Louder Than War offer our sincerest apologies. We’re a little late off the mark with Tribes’ debut album review,(but not with a live review, we were one of the first to review them last June) but Tribes are a little late on the 90s grunge bandwagon, so it’s only fitting.
The guitar-wielding London cohort offer; no-frills, no strings attached melodic rock and roll. They don’t offer high levels of personal hygiene or band members you could take to your gran’s for Sunday dinner. Their debut album. Baby (out now), is an 11 track relentlessly hormonal lust story of adultery, aspirations and slackery. Debut single ”ËSappho’ attempts to recycle the tried and tested formula of ”Ëshe’s a bit of a femme fatale but she’s a keeper’ lyrical topic you may have noticed from the repertoire of any self-respecting male musician ever to have picked up a guitar. However, it’s so good you almost forgive them. The album kicks off on a high with the anthemically raucous ”ËWhenever’, a song about as sunshine and optimism laced as grunge ever gets. But it’s impossible to accuse Tribes of just making a racket, ”ËCorner of An English Field’ (a tribute to Charlie Haddon of Ou Est Le Swimming Pool) is an altogether gentler giant.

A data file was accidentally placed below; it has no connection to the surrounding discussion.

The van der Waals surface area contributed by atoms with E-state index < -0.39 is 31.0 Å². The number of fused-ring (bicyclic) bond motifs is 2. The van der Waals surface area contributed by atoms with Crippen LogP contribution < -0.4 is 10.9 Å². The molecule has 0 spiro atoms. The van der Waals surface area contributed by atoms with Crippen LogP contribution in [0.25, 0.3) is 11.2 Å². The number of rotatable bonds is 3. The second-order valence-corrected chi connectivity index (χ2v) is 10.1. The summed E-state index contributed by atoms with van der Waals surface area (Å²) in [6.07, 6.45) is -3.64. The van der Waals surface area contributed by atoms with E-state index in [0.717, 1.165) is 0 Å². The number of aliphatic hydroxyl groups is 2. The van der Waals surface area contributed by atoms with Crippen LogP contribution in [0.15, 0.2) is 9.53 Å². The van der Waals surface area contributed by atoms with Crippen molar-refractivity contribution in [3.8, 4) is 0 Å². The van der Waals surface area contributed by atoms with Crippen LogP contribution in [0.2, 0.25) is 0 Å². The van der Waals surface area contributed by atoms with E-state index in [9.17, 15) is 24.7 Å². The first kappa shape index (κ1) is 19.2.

Tribes don’t even attempt to deny their influences. The nostalgia-saturated ”ËWe Were Children’ unashamedly declares “we were children in the mid-nineties“… I’m not quite sure what this is supposed to prove. As a product of the nineties myself, I have been instilled me with an inherent knowledge of Spice Girls trivia and the rap from ”ËThe Fresh Prince of Bel Air’. It’s not really something worth shouting about, but it highlights the fact that the album is essentially diluted microcosm of the Britpop genre, compressed for the Radio 1 masses. Yet by the looks of this years’ BRIT nominations, old is the new ”Ënew’; Blur and the Gallaghi have a scheduled lap of honour. (Please suspend disbelief that the BRIT Awards are even relevant in the grand scheme of things, for the moment. I’m trying to make a point).
That’s not to say Tribes don’t have a few things going for them. Unlike fellow Britpop compatriots Viva Brother, they don’t make you want to tear out your eardrums and bury them in a time capsule until the music industry grows up a bit. Baby the soundtrack to teenage air-guitar playing and fist pumping in bedrooms across the land, and if they’d released a noughties-influenced album called ”ËAdolescent’, we’d much rather mindlessly chant and jump about to Baby any day.